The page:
Silicon Prairie News

See EliteForm in action at the University of Kansas (Video)

Lawrence November 26, 2012 by Michael Stacy Only 19 days until Big Omaha. Get your tickets before they sell out!

The athletic department at the University of Kansas currently boasts a pair of nationally ranked basketball teams, but high-end hoops is par for the course in Lawrence.

New this year, KU can also tout top-tier weight-lifting technology, which it's using to improve the strength and conditioning work of its basketball teams and other Jayhawk squads.

Kansas was among the first handful of college programs to begin working with EliteForm, a Lincoln-based startup that makes tools for prescribing weightlifting regimens and collecting and analyzing data from workouts. 

We've chronicled EliteForm a few times over the past year — including in January, when Nebraska Global announced its investment in the startup, and, more recently, in August — but a video released last month (embedded above) provides an altogether different — and glowing — take of the company's technology.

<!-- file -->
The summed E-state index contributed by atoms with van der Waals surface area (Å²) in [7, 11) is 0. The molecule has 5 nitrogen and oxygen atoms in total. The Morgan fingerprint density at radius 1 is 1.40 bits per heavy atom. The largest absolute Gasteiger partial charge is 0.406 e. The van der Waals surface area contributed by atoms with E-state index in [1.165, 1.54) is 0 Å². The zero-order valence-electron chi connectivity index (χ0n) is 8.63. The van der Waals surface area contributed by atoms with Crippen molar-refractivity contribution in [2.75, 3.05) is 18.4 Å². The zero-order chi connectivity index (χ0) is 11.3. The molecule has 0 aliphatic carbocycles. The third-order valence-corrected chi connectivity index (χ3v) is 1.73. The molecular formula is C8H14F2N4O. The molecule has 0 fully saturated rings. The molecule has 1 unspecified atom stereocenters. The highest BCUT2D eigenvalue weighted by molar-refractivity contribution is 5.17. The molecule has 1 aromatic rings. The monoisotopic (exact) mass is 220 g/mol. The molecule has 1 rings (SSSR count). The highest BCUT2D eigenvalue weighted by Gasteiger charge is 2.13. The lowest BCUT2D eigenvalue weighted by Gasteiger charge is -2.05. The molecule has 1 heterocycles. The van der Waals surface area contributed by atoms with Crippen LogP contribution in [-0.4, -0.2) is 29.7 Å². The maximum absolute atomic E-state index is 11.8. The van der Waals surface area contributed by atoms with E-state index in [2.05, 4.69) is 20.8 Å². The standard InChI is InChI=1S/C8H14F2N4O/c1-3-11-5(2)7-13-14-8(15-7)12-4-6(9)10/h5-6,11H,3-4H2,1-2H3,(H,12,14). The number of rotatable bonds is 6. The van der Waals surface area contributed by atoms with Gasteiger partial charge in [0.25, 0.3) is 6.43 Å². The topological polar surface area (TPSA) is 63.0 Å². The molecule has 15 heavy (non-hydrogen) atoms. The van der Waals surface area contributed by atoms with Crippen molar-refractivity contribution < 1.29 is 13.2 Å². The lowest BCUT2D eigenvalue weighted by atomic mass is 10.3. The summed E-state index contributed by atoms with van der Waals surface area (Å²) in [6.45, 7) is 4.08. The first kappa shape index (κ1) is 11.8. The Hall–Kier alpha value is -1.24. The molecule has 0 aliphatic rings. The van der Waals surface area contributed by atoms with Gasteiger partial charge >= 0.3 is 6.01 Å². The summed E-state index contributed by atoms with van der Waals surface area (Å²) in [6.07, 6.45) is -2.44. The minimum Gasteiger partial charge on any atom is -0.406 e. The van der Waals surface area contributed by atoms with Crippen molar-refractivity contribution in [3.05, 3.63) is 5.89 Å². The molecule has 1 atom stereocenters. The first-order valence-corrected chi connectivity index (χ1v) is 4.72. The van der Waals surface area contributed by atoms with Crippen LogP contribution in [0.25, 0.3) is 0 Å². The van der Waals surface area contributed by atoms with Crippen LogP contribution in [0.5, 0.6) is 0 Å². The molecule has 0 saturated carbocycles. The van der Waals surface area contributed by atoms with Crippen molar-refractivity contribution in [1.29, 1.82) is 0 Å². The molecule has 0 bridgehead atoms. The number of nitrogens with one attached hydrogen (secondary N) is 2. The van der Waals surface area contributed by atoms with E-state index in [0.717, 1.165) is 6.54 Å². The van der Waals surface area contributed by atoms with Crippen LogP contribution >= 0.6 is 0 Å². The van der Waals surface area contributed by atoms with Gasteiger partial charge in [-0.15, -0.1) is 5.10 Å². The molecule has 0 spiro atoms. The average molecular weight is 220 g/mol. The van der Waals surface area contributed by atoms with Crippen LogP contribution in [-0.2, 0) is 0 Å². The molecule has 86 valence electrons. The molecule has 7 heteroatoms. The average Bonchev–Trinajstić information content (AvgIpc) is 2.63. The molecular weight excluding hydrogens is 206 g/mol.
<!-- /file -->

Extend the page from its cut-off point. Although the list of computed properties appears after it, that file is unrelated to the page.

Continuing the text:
In the five-minute video, Glenn Cain, an assistant strength and conditioning coach at KU, examines EliteForm from the end user's point of view, discussing how the Jayhawks have used the technology and what benefits he's seen from it.

First, Cain says, EliteForm digitizes the entire process of a coach prescribing a workout regimen to an athlete. "It allows us to eliminate paperwork completely," he says. Additionally, with two cameras mounted on weight racks, it provides quality footage of athletes' lifts.

Finally and "most importantly," Cain says, EliteForm's technology helps quantify how fast the weight bar is moving when an athlete lifts, providing coaches a quantifiable measure of how hard athletes are working. Athletes are ranked by those numbers, Cain says, and "it becomes a huge competitive piece for the athletes."

Cain also touts EliteForm's technical support and says the company's technology is tailored to the needs and demands of athletes today.

"We feel that this technology is revolutionary," he says. "We feel that it is going to put us at the forefront of training in terms of strength and conditioning. We feel that we are going to be setting the standard for what's to come in the future from a training perspective."

 

Credits: Video from youtube.com.

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